THE $95 MILLION SWEEPSTAKES
Last week's $49.2 million treble-damages antitrust assessment against the NFL for its role in trying to prevent the Oakland Raiders from moving to Los Angeles isn't the last word in that seemingly endless case. Still pending are 1) the NFL's appeal in federal court of the verdict last May that resulted in the aforementioned damages award to the Raiders and the Los Angeles Coliseum Commission; 2) the trial, scheduled to begin on May 16, of the city of Oakland's eminent-domain suit to return the Raiders to that city; and 3) Congressional action on a newly introduced bill to grant an antitrust exemption to the NFL that would force the Raiders back to Oakland.
As all this activity indicates, the Raiders' relocation to L.A. could still be reversed, and Al Davis, the club's managing general partner, knows it. Sensing the NFL's hand in the eminent-domain suit and the antitrust legislation, Davis last week called the league "the most powerful force in America." But Davis himself hasn't exactly been a pushover. He has won every important round in the protracted battle so far, and if he should beat back the remaining challenges and keep the team in L.A., his defiance of the NFL could wind up costing the league damages of $34.6 million to the Raiders and $14.6 million to the L.A. Coliseum, $10 million or so in interest on those sums, something like $25 million for its own legal fees and perhaps another $10 million if, as is likely, it is ordered to pick up the bill for the Raiders' lawyers.
The above costs total roughly $95 million. What's more, Davis doesn't think his team should have to pay its½8 share of any such liability. Accordingly, he's now talking about suing the NFL over that matter, too. Obviously, unless the NFL can reverse its luck in court or in Congress, it will end up paying a high price indeed for trying to keep a maverick in line.
WINNING IN A WALTZ AND A PIROUETTE
It may not have been a coincidence that the Philadelphia 76ers danced into the NBA playoffs with a 65-17 regular-season record. The Sixers, after all, have used a ballet instructor named John Kilbourne throughout the season as a flexibility and coordination coach. Kilbourne did graduate work at UCLA under the noted prima ballerina Mia Slavenska and, while there, helped condition the 1979-80 Bruin team that went to the NCAA Final Four. He later conducted clinics for the Portland Trail Blazers and Phoenix Suns and moved to Philadelphia last September to work with the 76ers. He also teaches part time at the Philadelphia College of the Performing Arts.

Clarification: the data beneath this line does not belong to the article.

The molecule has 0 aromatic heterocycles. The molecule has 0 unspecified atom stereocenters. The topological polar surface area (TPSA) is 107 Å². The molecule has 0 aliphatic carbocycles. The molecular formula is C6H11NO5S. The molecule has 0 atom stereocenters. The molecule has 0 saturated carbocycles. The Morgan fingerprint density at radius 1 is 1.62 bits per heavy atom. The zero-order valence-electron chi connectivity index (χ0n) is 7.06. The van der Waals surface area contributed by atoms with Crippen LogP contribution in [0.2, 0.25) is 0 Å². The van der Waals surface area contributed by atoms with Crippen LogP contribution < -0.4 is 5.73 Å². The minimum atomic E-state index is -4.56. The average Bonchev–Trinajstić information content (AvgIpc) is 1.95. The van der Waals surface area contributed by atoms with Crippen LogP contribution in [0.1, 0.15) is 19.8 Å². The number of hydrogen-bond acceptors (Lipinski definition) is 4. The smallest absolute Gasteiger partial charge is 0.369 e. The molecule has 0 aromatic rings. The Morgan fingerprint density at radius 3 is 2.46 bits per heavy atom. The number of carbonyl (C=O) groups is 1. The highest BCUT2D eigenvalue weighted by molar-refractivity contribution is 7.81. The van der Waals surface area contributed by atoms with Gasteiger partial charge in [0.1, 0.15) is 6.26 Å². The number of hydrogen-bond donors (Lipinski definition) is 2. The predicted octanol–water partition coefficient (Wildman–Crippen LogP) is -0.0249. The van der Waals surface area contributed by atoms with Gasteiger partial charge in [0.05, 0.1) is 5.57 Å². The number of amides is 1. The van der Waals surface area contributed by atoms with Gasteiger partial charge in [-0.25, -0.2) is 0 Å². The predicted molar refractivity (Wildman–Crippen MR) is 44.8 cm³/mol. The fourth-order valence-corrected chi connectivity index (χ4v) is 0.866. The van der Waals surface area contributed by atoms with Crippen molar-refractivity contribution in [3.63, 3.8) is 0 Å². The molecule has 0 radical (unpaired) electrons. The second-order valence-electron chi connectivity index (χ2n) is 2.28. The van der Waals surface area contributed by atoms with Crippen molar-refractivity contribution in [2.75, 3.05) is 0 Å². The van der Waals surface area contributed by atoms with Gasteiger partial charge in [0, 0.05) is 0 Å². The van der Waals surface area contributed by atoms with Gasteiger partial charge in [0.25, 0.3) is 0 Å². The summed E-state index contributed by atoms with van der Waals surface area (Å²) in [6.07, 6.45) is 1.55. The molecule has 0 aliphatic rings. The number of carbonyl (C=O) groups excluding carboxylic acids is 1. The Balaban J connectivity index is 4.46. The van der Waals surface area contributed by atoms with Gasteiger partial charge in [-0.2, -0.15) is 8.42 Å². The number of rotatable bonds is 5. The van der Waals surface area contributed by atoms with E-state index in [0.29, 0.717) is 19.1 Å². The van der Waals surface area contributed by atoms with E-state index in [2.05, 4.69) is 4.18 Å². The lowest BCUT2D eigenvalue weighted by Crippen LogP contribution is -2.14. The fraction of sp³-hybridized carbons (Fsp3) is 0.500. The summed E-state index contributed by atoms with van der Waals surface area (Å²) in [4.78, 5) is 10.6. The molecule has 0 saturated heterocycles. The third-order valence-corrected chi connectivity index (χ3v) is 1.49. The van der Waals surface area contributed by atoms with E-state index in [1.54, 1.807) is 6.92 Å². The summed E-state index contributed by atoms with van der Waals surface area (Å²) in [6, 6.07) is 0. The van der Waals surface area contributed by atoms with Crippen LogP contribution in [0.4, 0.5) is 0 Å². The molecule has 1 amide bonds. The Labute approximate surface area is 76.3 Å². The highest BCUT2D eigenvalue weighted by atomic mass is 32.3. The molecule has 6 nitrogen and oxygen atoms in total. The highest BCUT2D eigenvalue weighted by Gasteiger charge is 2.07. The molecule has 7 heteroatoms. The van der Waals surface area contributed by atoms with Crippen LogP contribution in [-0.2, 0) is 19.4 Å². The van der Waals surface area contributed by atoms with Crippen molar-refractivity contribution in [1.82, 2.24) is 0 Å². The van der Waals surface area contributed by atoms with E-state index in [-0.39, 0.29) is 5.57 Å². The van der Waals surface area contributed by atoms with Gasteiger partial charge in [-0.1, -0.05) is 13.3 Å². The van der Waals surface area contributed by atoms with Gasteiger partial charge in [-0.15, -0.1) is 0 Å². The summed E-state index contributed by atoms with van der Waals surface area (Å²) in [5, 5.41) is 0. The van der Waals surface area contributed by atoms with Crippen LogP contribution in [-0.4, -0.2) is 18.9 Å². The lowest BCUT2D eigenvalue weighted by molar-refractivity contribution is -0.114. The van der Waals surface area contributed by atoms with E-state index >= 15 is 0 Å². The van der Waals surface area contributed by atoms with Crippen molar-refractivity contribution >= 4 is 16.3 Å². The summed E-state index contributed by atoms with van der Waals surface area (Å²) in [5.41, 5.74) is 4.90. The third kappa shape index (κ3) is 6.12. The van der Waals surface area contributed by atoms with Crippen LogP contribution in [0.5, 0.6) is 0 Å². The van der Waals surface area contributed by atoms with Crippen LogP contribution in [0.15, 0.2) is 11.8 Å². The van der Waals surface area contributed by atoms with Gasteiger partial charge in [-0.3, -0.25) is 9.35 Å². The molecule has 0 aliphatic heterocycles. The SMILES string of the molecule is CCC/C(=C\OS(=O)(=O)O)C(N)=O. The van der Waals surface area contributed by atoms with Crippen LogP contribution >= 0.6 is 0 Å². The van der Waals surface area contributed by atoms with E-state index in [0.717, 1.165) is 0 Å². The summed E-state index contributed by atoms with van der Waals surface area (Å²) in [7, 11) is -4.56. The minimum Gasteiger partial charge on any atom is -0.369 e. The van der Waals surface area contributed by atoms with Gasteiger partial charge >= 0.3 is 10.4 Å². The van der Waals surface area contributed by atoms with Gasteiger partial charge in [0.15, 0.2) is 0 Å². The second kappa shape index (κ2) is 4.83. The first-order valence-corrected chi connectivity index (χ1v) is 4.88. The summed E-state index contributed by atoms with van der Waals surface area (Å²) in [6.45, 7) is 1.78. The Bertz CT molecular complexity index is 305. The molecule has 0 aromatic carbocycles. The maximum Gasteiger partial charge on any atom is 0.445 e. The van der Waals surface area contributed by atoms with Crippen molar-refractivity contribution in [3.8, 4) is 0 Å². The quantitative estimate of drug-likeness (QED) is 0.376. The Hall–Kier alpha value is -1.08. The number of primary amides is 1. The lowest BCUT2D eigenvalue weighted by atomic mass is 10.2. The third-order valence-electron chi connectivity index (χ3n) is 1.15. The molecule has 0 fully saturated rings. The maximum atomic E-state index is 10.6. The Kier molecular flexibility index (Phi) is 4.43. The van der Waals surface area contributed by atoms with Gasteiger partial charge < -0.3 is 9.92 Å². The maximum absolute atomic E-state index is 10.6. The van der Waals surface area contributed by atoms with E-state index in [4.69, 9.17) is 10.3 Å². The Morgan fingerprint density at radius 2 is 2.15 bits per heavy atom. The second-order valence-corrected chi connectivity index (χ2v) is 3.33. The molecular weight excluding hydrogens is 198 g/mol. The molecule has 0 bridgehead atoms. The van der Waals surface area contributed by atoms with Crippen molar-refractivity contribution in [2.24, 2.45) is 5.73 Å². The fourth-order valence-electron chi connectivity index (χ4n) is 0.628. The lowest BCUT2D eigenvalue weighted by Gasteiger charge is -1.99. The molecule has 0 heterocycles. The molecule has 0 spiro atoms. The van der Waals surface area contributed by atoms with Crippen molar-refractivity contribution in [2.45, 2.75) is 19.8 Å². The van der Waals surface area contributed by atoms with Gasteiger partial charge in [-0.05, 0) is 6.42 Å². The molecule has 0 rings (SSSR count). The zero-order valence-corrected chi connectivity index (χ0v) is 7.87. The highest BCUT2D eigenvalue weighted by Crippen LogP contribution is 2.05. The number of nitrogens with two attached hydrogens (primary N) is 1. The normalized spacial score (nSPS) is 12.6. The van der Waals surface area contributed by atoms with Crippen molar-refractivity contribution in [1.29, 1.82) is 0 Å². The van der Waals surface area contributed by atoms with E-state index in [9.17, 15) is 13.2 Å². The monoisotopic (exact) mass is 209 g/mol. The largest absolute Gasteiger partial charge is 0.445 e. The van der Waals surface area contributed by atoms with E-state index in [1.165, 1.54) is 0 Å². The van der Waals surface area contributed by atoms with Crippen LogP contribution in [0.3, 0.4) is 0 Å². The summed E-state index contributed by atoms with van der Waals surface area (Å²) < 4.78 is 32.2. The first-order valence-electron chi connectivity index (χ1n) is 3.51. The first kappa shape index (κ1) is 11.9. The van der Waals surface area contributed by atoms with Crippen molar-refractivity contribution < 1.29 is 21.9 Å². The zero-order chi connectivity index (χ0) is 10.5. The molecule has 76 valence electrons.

Kilbourne conducts workouts before every Sixer practice and oversees stretching routines on game days. The purpose of the workouts, which last 20 minutes and include dance moves to music by Aretha Franklin, among others, is to help the players become more limber, jump higher and avoid injury. By having the players move together rhythmically, Kilbourne also believes he helps them "concentrate as a team." Philly Coach Billy Cunningham is all for the ballet instruction. "What sold me is the way the players responded and did the exercises," he says. "In the past we did some flexibility training, but a player always led. With supervision, it's much better." All of which is vindication of sorts for Kilbourne, who took up dance only after being cut from his high school basketball team.
REELING IN A BIG PRICE
"And now the book we've all been waiting for," intoned auctioneer George S. Lowry of Manhattan's Swann Galleries one afternoon last week. The tome in question, lot 439 in the Robert Buckmaster collection of sporting books, was billed in the catalogue as "the most famous of all books on fishing," a first-edition copy of Izaak Walton's The Compleat Angler, published in London in 1653. The genteel cast of characters on hand, who looked as though they might have gathered to audition for an Agatha Christie play, stirred. Their number included Colonel Henry A. Siegel, the snuff-sniffing proprietor of the Angler's & Shooter's Bookshelf in Goshen, Conn., resplendent in a bold tweed hacking jacket; a rumpled publisher; several men in leather elbow patches; a bookseller whose luxuriant mustache and beard completely covered his lower face and upper chest; a Canadian enthusiast who bids under the name of Rising Trout and the white-thatched Buckmaster himself, a retired trial lawyer and broadcasting tycoon who serves as a trustee of the Museum of American Fly Fishing.
Many copies of the first edition of The Compleat Angler are in miserable condition, and so, despite a few shaved headlines and stains, among other flaws, the copy up for sale at Swann was described as "a fine and unusually large copy." In addition, the book had formerly been in the renowned angling library of salmon expert and author Dean Sage and bore his piscatorial bookplate giving it further provenance of some distinction. When put up for auction at the Sage estate sale in 1942, the book was bought for $975 by the celebrated antiquarian bookseller, Dr. Abraham Rosenbach, an ardent fisherman and a man who drank a bottle of whiskey a day. Rosenbach's widow then sold the book through a dealer to Buck-master. In its presale estimate, Swann figured the book would bring $6,000 to $9,000.